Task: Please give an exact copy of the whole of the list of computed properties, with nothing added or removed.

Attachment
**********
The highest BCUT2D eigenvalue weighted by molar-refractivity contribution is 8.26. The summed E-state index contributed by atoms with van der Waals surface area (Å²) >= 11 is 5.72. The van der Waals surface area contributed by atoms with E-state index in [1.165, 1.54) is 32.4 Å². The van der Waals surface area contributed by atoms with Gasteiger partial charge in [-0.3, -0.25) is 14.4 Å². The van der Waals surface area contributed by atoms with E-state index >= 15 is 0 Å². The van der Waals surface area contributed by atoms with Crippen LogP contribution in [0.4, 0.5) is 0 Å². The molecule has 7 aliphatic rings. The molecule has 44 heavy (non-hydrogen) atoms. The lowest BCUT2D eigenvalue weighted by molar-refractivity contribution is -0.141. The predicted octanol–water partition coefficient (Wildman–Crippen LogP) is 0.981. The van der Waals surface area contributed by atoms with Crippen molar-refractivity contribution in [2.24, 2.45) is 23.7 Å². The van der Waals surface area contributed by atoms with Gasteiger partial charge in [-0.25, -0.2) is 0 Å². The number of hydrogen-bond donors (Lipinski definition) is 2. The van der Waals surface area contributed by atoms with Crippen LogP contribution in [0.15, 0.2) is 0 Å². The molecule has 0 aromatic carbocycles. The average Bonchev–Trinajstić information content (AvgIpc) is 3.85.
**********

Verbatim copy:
The highest BCUT2D eigenvalue weighted by molar-refractivity contribution is 8.26. The summed E-state index contributed by atoms with van der Waals surface area (Å²) >= 11 is 5.72. The van der Waals surface area contributed by atoms with E-state index in [1.165, 1.54) is 32.4 Å². The van der Waals surface area contributed by atoms with Gasteiger partial charge in [-0.3, -0.25) is 14.4 Å². The van der Waals surface area contributed by atoms with E-state index >= 15 is 0 Å². The van der Waals surface area contributed by atoms with Crippen LogP contribution in [0.4, 0.5) is 0 Å². The molecule has 7 aliphatic rings. The molecule has 44 heavy (non-hydrogen) atoms. The lowest BCUT2D eigenvalue weighted by molar-refractivity contribution is -0.141. The predicted octanol–water partition coefficient (Wildman–Crippen LogP) is 0.981. The van der Waals surface area contributed by atoms with Crippen molar-refractivity contribution in [2.24, 2.45) is 23.7 Å². The van der Waals surface area contributed by atoms with Gasteiger partial charge in [-0.25, -0.2) is 0 Å². The number of hydrogen-bond donors (Lipinski definition) is 2. The van der Waals surface area contributed by atoms with Crippen LogP contribution in [0.15, 0.2) is 0 Å². The molecule has 0 aromatic carbocycles. The average Bonchev–Trinajstić information content (AvgIpc) is 3.85.